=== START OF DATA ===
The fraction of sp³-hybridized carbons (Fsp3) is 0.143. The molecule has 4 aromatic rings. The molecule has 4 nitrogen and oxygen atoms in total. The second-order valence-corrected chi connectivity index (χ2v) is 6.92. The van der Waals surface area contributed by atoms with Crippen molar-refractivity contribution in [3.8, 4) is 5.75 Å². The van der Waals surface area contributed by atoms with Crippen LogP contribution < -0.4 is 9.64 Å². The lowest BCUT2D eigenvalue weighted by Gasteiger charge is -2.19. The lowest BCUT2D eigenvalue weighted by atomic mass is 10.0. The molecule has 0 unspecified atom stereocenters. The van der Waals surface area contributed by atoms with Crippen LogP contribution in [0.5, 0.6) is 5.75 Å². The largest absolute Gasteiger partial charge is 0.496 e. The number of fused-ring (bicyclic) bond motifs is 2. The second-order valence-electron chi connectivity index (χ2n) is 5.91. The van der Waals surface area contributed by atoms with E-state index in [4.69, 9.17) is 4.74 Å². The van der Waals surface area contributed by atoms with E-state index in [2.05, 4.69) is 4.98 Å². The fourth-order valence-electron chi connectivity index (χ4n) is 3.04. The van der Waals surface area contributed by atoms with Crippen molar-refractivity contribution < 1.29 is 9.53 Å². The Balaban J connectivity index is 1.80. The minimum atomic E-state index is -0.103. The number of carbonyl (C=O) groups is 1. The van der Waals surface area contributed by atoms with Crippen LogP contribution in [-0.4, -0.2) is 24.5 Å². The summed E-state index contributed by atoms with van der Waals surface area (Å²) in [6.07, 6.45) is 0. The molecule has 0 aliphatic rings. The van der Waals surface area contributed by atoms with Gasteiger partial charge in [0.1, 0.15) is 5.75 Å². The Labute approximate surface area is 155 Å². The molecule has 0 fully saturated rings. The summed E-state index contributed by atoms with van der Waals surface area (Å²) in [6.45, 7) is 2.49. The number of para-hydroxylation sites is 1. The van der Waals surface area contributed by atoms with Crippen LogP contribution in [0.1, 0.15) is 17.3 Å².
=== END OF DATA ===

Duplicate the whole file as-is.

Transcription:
The fraction of sp³-hybridized carbons (Fsp3) is 0.143. The molecule has 4 aromatic rings. The molecule has 4 nitrogen and oxygen atoms in total. The second-order valence-corrected chi connectivity index (χ2v) is 6.92. The van der Waals surface area contributed by atoms with Crippen molar-refractivity contribution in [3.8, 4) is 5.75 Å². The van der Waals surface area contributed by atoms with Crippen LogP contribution < -0.4 is 9.64 Å². The lowest BCUT2D eigenvalue weighted by Gasteiger charge is -2.19. The lowest BCUT2D eigenvalue weighted by atomic mass is 10.0. The molecule has 0 unspecified atom stereocenters. The van der Waals surface area contributed by atoms with Crippen LogP contribution in [0.5, 0.6) is 5.75 Å². The largest absolute Gasteiger partial charge is 0.496 e. The number of fused-ring (bicyclic) bond motifs is 2. The second-order valence-electron chi connectivity index (χ2n) is 5.91. The van der Waals surface area contributed by atoms with E-state index in [4.69, 9.17) is 4.74 Å². The van der Waals surface area contributed by atoms with E-state index in [2.05, 4.69) is 4.98 Å². The fourth-order valence-electron chi connectivity index (χ4n) is 3.04. The van der Waals surface area contributed by atoms with Crippen molar-refractivity contribution < 1.29 is 9.53 Å². The Balaban J connectivity index is 1.80. The minimum atomic E-state index is -0.103. The number of carbonyl (C=O) groups is 1. The van der Waals surface area contributed by atoms with Crippen LogP contribution in [-0.4, -0.2) is 24.5 Å². The summed E-state index contributed by atoms with van der Waals surface area (Å²) in [6.07, 6.45) is 0. The molecule has 0 aliphatic rings. The van der Waals surface area contributed by atoms with Gasteiger partial charge in [0.1, 0.15) is 5.75 Å². The Labute approximate surface area is 155 Å². The molecule has 0 fully saturated rings. The summed E-state index contributed by atoms with van der Waals surface area (Å²) in [6.45, 7) is 2.49. The number of para-hydroxylation sites is 1. The van der Waals surface area contributed by atoms with Crippen LogP contribution in [0.1, 0.15) is 17.3 Å².